On the heels of reports showing an increase in traffic-related deaths comes news that the number of teenage drivers involved in fatal crashes is also on the rise. Speeding, distracted driving, and poor visual screening were found to be the largest mistakes teen drivers make behind the wheel, contributing to the number of accidents. Parents apparently do not appear to be helping the situation either, as researchers found it is often a case of “do as I say, not as I do,” when it comes to adults and their teenage drivers.
Teen driving deaths rose by an alarming 10 percent last year, with teenage drivers involved in almost 14,000 deadly car accidents in the past five years. Speeding was a factor in more than 4,200 of these crashes. When it comes to fatal motor vehicle accidents, teenage drivers are 150 percent more likely to be involved than their adult counterparts. In addition, two-thirds of the individuals killed in these accidents are someone other than the teen driver.
Aside from speeding, distracted driving continues to be a major problem for teenage drivers. This is not only from cell phone use, even though phones are now used for a variety of reasons including GPS and music. Detractions also come from interacting with other passengers, looking at or reaching for something inside the vehicle, brushing hair or putting on makeup, and even singing or dancing to music. Inexperience leads to young drivers frequently not scanning the road properly for potential hazards which can be deadly to both motorists and pedestrians.
Parents, however, may not be the best people to help teenage drivers correct these problematic behaviors. A majority of driving instructors surveyed by AAA says parents are worse today at showing their teenagers how to drive than they were ten years ago. The reason? Parents do not set the best example. The AAA survey showed 77 percent of adults ages 35-55 talk on their phones while driving and 46 percent admit to driving at least 15 miles per hour over the posted speed limit. Parents may think this is acceptable because they are more experienced drivers, but it is just as dangerous and potentially deadly. Parents will set strict rules regarding cell phone use for their teenage drivers, but many still send their children a text message when they are fully aware the teen is behind the wheel. Even more puzzling is almost a third of those parents expect a quick response.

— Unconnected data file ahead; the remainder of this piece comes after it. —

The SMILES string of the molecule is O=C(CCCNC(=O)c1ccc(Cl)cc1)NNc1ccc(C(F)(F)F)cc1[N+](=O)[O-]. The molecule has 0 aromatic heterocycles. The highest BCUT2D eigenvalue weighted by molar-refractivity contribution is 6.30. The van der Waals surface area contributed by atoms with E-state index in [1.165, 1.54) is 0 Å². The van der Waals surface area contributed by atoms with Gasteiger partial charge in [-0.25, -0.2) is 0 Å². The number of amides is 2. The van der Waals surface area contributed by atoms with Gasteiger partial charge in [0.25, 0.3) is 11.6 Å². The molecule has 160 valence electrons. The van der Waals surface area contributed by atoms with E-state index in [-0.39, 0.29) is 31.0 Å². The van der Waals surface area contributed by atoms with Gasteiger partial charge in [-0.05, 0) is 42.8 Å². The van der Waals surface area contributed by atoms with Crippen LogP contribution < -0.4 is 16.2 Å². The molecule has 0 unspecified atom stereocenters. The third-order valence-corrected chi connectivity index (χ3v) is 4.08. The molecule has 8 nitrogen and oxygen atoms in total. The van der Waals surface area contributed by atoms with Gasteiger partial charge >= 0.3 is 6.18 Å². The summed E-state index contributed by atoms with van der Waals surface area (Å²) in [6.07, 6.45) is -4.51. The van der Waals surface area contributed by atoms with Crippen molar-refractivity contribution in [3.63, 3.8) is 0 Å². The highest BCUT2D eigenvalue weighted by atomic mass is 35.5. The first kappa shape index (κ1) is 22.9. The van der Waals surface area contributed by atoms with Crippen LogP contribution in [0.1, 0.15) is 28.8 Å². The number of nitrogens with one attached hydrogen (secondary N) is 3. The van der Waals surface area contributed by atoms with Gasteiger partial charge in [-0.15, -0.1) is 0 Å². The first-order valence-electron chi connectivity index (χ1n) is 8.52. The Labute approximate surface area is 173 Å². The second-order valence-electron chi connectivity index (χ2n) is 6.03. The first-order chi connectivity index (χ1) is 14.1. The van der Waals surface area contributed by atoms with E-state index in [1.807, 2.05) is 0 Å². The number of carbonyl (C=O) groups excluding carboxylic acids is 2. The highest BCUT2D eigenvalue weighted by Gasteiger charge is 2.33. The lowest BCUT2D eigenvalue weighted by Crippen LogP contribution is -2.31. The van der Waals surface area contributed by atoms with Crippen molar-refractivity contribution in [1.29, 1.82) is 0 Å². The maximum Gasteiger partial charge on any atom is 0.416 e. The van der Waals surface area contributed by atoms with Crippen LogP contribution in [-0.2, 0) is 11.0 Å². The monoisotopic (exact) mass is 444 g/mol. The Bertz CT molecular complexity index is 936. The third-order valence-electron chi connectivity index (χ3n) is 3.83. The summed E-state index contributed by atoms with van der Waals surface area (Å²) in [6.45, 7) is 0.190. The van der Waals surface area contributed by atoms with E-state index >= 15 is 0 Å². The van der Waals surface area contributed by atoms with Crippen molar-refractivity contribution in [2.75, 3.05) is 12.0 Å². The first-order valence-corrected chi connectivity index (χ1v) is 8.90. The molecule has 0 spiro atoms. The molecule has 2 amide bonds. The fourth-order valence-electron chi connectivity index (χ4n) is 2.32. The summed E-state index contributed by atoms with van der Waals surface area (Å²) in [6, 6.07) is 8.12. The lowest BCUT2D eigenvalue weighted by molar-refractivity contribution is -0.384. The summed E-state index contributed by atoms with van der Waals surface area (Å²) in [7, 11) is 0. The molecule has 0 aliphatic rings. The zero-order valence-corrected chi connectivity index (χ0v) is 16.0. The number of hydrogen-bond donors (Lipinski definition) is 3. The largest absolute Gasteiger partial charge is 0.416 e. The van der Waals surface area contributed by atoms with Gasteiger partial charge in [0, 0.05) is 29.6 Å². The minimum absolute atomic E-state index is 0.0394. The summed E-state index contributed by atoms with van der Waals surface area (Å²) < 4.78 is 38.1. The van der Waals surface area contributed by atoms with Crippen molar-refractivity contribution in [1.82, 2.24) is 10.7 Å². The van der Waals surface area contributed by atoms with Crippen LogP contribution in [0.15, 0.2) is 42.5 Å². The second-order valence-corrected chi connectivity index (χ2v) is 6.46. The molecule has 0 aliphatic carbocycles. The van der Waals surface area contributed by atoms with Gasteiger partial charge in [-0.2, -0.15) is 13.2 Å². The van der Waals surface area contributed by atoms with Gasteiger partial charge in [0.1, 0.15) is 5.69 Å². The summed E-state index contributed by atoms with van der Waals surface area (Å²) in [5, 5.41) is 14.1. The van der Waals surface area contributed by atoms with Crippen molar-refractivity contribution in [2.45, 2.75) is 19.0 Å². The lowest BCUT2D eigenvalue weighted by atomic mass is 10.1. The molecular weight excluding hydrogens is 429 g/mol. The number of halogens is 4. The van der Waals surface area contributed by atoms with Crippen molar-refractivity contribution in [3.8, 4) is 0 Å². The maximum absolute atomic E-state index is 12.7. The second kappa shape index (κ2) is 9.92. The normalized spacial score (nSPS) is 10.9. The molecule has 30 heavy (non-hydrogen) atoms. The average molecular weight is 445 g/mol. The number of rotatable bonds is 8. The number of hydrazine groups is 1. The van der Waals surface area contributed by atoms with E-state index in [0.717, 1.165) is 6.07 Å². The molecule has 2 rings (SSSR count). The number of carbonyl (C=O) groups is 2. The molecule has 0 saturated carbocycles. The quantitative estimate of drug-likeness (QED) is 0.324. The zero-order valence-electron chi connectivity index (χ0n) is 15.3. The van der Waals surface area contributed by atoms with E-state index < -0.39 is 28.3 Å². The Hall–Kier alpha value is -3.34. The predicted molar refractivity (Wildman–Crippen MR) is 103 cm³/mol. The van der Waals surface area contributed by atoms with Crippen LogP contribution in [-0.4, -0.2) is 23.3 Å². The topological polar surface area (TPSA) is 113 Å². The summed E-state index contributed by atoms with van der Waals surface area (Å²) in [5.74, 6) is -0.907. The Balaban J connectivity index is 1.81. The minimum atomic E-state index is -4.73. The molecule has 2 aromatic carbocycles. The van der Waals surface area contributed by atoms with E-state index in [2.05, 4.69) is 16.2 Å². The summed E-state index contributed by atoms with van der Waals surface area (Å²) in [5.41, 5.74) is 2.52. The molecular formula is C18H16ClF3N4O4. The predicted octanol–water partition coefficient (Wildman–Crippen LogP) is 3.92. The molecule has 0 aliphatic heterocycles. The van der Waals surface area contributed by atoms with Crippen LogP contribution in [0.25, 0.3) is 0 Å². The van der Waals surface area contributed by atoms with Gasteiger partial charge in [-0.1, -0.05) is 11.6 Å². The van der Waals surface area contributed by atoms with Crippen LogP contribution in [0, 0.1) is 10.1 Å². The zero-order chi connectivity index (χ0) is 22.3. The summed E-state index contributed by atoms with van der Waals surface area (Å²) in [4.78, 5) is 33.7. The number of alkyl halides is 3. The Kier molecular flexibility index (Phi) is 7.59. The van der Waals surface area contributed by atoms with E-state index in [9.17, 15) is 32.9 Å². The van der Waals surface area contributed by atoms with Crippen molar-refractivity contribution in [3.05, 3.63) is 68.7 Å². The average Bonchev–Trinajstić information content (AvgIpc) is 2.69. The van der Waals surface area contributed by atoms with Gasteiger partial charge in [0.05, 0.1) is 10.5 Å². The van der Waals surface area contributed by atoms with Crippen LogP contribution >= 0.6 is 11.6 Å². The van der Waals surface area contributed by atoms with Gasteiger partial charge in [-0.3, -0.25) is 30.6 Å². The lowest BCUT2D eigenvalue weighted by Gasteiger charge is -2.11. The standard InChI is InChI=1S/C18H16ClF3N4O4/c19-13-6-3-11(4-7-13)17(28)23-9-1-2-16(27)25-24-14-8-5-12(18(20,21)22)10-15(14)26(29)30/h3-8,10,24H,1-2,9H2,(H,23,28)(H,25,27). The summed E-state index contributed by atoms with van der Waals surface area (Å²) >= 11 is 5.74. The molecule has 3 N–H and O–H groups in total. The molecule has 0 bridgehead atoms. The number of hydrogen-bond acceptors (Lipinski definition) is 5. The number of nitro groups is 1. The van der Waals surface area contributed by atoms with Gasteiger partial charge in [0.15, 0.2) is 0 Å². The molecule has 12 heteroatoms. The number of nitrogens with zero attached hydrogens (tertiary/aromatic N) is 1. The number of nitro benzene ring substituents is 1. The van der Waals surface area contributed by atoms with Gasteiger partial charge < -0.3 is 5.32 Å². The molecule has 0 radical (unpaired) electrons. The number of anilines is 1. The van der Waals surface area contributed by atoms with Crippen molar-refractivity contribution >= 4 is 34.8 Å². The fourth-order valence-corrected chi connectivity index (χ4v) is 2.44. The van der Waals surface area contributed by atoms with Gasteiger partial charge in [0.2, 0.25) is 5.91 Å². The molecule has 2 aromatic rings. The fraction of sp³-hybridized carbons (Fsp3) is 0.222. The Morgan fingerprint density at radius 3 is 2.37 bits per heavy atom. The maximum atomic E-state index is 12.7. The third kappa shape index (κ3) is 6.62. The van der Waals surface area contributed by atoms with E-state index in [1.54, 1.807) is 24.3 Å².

Safety organizations are calling on lawmakers to put in place a more graduated system to become a fully licensed driver so teenagers can gain additional driving experience under more ideal driving conditions and supervision. There is also a call for stronger enforcement of distracted driver violations to help cut down on the number of accidents. If you have been injured in a car accident with an inexperienced or distracted driver, it is important to have a lawyer on your side who will be able to maximize the monetary damage owed to you and your family. Don’t delay. Call the experienced attorneys at Finz & Finz, P.C., today.